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Kyle Richardson Monday, December 7, 2009

Abolition - The Role of the Individual in Effecting Change

1. Explain both a moral and political rationale for abolition.

a. Coming from a moral perspective, citizens had many reasons to fight in the
abolitionist movement. The first major moral rationale was about more than just
morality; it was about religion. The fight for abolition coming from the Christian side was
strong because these Christians believed that it was a responsibility of the church to
correct societal wrongs. One part of society that was viewed as wrong was the
institution slavery. Christians viewed all people as equal in the eyes of God and felt that
all people should be equal in the eyes of each other as well. More moralistic and ethics
based approaches came from secular movements and their leaders who saw that
slavery brought unjust suffering upon other human beings and that it showed a lack of
equality, which that government had been founded upon.
b. Slavery was questioned not only from a moral view, but from an economic and
political view as well. Some politicians supported the abolitionist movement because
they saw it as being greatly unconstitutional. They believed that one of the goals of the
Constitution was to bring equality to all men, and this fit snuggly with the abolitionist
goals too. People were politically passionate when it came to slavery, and some even
created a new political party supporting the abolition of slaves. The Free Soil party saw
that the institution of slavery was corrupt and prevented a honest white man from
earning a honest wage. In midst of the Civil war, the political side of abolition was
apparent when it came to freeing contraband slaves and when Lincoln issued the
Emancipation Proclamation. Politicians who supported the Union favored abolition
because it would weaken the Confederacy and help to end the war.
2. Those reformers who were a part of the abolitionist movement also favored other
societal reforms. Those who called themselves reformers were composed a group of moral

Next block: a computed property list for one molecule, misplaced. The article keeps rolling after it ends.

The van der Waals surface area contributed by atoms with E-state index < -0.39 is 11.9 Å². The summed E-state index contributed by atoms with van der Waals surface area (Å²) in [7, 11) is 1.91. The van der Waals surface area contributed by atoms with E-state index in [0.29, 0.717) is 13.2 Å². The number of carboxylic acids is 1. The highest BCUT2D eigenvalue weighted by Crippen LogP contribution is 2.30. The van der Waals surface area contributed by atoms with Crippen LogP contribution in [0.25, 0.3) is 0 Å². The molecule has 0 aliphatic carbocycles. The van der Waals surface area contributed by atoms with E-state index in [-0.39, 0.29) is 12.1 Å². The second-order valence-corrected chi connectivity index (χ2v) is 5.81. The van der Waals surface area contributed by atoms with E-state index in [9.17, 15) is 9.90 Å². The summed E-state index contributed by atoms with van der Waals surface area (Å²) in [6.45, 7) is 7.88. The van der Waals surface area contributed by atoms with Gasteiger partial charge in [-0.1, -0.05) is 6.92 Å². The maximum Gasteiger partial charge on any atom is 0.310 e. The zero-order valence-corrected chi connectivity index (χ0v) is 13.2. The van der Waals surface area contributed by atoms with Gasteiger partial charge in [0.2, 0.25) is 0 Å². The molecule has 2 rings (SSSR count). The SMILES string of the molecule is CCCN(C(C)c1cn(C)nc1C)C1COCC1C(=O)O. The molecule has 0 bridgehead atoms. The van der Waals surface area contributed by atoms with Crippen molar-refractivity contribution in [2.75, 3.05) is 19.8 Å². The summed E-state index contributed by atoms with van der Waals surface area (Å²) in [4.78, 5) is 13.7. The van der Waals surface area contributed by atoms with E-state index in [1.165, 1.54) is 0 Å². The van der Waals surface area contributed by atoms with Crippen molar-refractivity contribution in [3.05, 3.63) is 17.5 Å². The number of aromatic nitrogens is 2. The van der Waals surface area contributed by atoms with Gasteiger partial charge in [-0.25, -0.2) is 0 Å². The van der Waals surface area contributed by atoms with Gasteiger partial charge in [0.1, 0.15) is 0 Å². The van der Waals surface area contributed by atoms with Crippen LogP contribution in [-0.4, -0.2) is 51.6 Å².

and upstanding citizens who were possibly involved in church communities or a part of new
groups of thinkers. They took it upon themselves not only to right the wrong of slavery, but
to right the wrongs in education, prison, and voting. These people were in favor of an
overall change in society. Followers of these respective movements were influenced by
their leader’s values as well, and these leaders could have been proponents of more than
one cause.
3. The abolitionist used an arsenal of strategies and tactics to spread support for their
cause and see to it that slaves were freed. One of the most popular forms of sharing their
ideas was by using a flood of pamphlets that were spread throughout the country. They
educated people on their reasons for hating slavery and about why they wished to end it.
Novels and stories also helped to gain support for the abolitionist movement. These works
included books by the Grimke sisters and the infamous Uncle Tom’s Cabin. Lectures also
had a large affect on the opinion of slavery and helped to educate American students about
its savage nature. Organizations also sprung up around the country that facilitated the
movement against slavery and helped to rally supporters to action. A huge weapon used
by abolitionists against slavery was the Civil War itself. Abolitionists turned this war to
preserve the Union into a war against slavery, was gained supported not only for the North,
but for the abolitionists as well.

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